Clymer Voters Quash Idea Of Merger With Panama

Voters in the Clymer Central School District quahsed any chance of a merger with Panama anytime soon.

More than 800 voters in the district turned out Monday to cast their vote; the majority of which turned out to be a vote in opposition. Unofficial results show of Clymer voters, 654 people voted against the merger and 186 voted in favor.

On the contrary, albeit marginally, voters in Panama approved the merger by way of 192 votes in favor and 168 against.

The two school districts had been involved in a feasibility study over the last couple months in an attempt to merge the two districts. Learning Design Associates, a feasibility agency, conducted the study over the summer and gave the two communities their final report that recommended how the two communities should go about consolidating.

A reoccurring question and on the surface what appeared to end the merger before it began, was with regard to the Panama penalty the state slapped the school district with for a cost report of a capital project that was filed late during a previous administration. The penalty was to be paid in 10-year time frame; Panama is currently in its fifth year. Each year since the penalty was announced, Sen. Cathy Young and Assemblyman Andy Goodell have ensured that the state set aside $500,000, normally referred to as bullet aid, to slowly chip away at the total $4.9 million penalty. The remaining balance on the penalty is $2.5 million. Goodell was confident that the bullet aid would continue. Gov. Cuomo recently vetoed a separate piece of legislation that would have forgiven Panama of the remaining money entirely.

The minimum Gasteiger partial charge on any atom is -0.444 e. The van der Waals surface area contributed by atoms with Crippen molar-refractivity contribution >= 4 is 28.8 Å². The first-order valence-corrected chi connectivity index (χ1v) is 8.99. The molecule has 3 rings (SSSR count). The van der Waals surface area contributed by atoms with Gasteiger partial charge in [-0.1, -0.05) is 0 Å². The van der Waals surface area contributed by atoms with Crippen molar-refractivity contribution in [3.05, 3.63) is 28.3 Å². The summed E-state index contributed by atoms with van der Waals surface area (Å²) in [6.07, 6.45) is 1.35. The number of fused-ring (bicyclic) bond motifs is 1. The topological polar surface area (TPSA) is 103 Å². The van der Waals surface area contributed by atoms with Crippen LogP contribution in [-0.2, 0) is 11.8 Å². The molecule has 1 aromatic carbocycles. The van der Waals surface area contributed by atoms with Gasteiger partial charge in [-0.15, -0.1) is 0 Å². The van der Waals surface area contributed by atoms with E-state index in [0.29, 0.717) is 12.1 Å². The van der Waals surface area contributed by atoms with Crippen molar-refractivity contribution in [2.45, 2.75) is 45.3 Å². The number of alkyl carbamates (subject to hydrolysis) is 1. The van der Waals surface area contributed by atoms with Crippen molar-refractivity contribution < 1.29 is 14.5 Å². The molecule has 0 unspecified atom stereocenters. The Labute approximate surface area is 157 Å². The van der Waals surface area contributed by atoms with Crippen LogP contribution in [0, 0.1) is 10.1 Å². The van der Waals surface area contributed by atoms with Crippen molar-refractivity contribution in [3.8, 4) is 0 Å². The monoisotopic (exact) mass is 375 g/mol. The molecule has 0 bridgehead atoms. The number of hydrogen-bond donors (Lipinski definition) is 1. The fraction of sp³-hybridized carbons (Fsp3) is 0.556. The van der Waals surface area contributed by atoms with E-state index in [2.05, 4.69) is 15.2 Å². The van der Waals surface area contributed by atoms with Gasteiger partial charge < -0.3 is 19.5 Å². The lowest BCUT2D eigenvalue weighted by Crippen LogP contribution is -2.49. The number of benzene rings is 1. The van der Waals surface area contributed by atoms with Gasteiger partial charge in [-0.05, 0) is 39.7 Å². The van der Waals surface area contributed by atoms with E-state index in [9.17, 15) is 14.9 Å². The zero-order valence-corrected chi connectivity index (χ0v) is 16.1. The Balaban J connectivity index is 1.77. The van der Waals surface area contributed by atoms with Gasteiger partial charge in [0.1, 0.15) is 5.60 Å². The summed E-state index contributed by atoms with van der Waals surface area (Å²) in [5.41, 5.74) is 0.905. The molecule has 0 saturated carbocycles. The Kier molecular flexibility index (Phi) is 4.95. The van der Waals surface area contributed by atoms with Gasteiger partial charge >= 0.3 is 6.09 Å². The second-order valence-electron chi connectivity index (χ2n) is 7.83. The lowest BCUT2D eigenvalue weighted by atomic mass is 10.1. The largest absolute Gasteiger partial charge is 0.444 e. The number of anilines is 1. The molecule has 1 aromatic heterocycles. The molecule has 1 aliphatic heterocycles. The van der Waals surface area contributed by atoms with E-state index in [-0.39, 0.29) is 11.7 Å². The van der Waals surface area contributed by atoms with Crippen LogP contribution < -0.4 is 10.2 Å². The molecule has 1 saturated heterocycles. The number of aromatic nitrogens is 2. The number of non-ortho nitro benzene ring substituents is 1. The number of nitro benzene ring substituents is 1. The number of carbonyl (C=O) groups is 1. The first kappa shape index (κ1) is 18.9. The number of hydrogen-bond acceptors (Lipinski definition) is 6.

Had both communities approved the merger during the straw vote, a second and final vote, or a statutory referendum, would have been held in January.

Because one of the two districts voted against the merger in the straw vote the current merger study ceases. This does not mean both communities couldn’t seek out other avenues of merging in the future.